Can You Hear Me Now? Six Tips to Fine-tune Your Active Listening Skills
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Published on ASAP

Communication is at the heart of everything we do each day, whether at home, work or play. It involves talking and listening – actively listening. Unfortunately, in today’s technology-driven, fast-paced world, studies suggest many of us are spending less and less time to really listening to one another. In essence our messages are going in one ear and out the other.

The ramifications of not actively listening to others are aplenty. By not being an active listener, you can be portrayed as disrespectful or lacking appreciation, understanding or empathy. It even could cost you your job.

“We were given two ears but only one mouth,
because listening is twice as hard as talking.”

-Epictetus (AD 55 – c. 135)

As an active listener, it’s important to try to understand the message from the speaker’s point of view. It includes letting the speaker know you’re listening and you’ve understood what was said. Head nodding, smiles and eye contact are indications you’re tuned in.

Mind you, this is not the same as hearing, which is a physical process where sound enters the eardrum and messages are passed to the brain. Rather, active listening can be described as an attitude that leads to listening for shared understanding. When we make a decision to actively listen, we listen for the content (the message) of what’s being said as well as the attitude behind what’s being said. Is the speaker happy, angry, excited, sad…or something else entirely?

Active listening encompasses the best of communication: hearing and understanding what’s really being said, processing the information and responding in order to clarify and elicit more information.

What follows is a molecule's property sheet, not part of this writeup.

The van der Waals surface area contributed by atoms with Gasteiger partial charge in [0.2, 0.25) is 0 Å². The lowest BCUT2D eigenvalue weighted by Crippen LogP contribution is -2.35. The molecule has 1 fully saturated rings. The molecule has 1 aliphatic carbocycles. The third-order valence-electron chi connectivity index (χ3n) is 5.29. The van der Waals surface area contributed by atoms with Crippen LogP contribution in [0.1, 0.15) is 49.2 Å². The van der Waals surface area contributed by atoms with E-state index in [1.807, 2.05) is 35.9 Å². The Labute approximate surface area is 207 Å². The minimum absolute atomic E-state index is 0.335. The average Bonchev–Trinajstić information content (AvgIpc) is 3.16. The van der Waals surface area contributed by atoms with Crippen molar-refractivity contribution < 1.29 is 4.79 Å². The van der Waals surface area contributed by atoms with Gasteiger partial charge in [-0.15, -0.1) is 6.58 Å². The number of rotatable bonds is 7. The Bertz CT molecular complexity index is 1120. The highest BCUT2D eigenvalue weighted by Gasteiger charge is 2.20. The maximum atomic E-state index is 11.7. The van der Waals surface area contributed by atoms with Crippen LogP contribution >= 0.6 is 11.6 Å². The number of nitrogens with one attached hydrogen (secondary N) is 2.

Active listening is the foundation of effective communication. It solves problems and resolves conflicts. It builds relationships and careers.

Develop and practice these six tips to fine-tune your listening skills:

  1. Make a Decision to Listen: Close your mind to clutter and noise, put away your smart phone and look at the person speaking with you. Give them your undivided attention.
  2. Don’t Interrupt: Make it a habit to let them finish what they’re saying. Respect they have thoughts they’re processing and speaking about and wait to ask questions or make comments until they’ve finished.
  3. Use Positive Body Language: The occasional nod, smile or hand/arm gesture shows you’re listening and engaging in the conversation. Avoid folding your arms across your chest as this may reflect defensiveness or disinterest.
  4. Maintain Eye Contact: Keep your eyes focused on the speaker and your ears tuned to their voice. Don’t get distracted and let your eyes wander.
  5. Put Yourself in the Speaker’s Shoes: Empathy is the heart and soul of good listening. If the person with whom you’re talking to expresses sadness, anxiety or happiness, you, too, should convey the same feelings in your body language and words. This not only conveys you’re a good listener but also shows respect and empathy.
  6. Ask Questions throughout the Conversation: Asking questions show you’re engaged and interested in what they have to say. Your ability to summarize and paraphrase will also demonstrate you hear them loud and clear. What’s more, asking questions allows you to fully understand the message.